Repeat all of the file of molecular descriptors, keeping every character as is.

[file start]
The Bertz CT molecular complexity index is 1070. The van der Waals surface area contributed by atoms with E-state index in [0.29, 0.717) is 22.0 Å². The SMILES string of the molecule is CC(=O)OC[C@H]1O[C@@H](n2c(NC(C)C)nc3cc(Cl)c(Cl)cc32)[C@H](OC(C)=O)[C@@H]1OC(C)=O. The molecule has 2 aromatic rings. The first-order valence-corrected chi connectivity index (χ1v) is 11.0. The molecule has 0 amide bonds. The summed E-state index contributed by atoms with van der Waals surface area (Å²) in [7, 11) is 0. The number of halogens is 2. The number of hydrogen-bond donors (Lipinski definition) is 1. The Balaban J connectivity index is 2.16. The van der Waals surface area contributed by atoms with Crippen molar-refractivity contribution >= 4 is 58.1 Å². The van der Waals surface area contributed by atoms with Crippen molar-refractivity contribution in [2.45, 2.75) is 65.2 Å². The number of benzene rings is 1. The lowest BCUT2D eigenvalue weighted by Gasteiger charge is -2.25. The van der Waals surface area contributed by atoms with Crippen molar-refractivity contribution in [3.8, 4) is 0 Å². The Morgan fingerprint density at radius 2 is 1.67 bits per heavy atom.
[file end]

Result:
The Bertz CT molecular complexity index is 1070. The van der Waals surface area contributed by atoms with E-state index in [0.29, 0.717) is 22.0 Å². The SMILES string of the molecule is CC(=O)OC[C@H]1O[C@@H](n2c(NC(C)C)nc3cc(Cl)c(Cl)cc32)[C@H](OC(C)=O)[C@@H]1OC(C)=O. The molecule has 2 aromatic rings. The first-order valence-corrected chi connectivity index (χ1v) is 11.0. The molecule has 0 amide bonds. The summed E-state index contributed by atoms with van der Waals surface area (Å²) in [7, 11) is 0. The number of halogens is 2. The number of hydrogen-bond donors (Lipinski definition) is 1. The Balaban J connectivity index is 2.16. The van der Waals surface area contributed by atoms with Crippen molar-refractivity contribution >= 4 is 58.1 Å². The van der Waals surface area contributed by atoms with Crippen molar-refractivity contribution in [2.45, 2.75) is 65.2 Å². The number of benzene rings is 1. The lowest BCUT2D eigenvalue weighted by Gasteiger charge is -2.25. The van der Waals surface area contributed by atoms with Crippen molar-refractivity contribution in [3.8, 4) is 0 Å². The Morgan fingerprint density at radius 2 is 1.67 bits per heavy atom.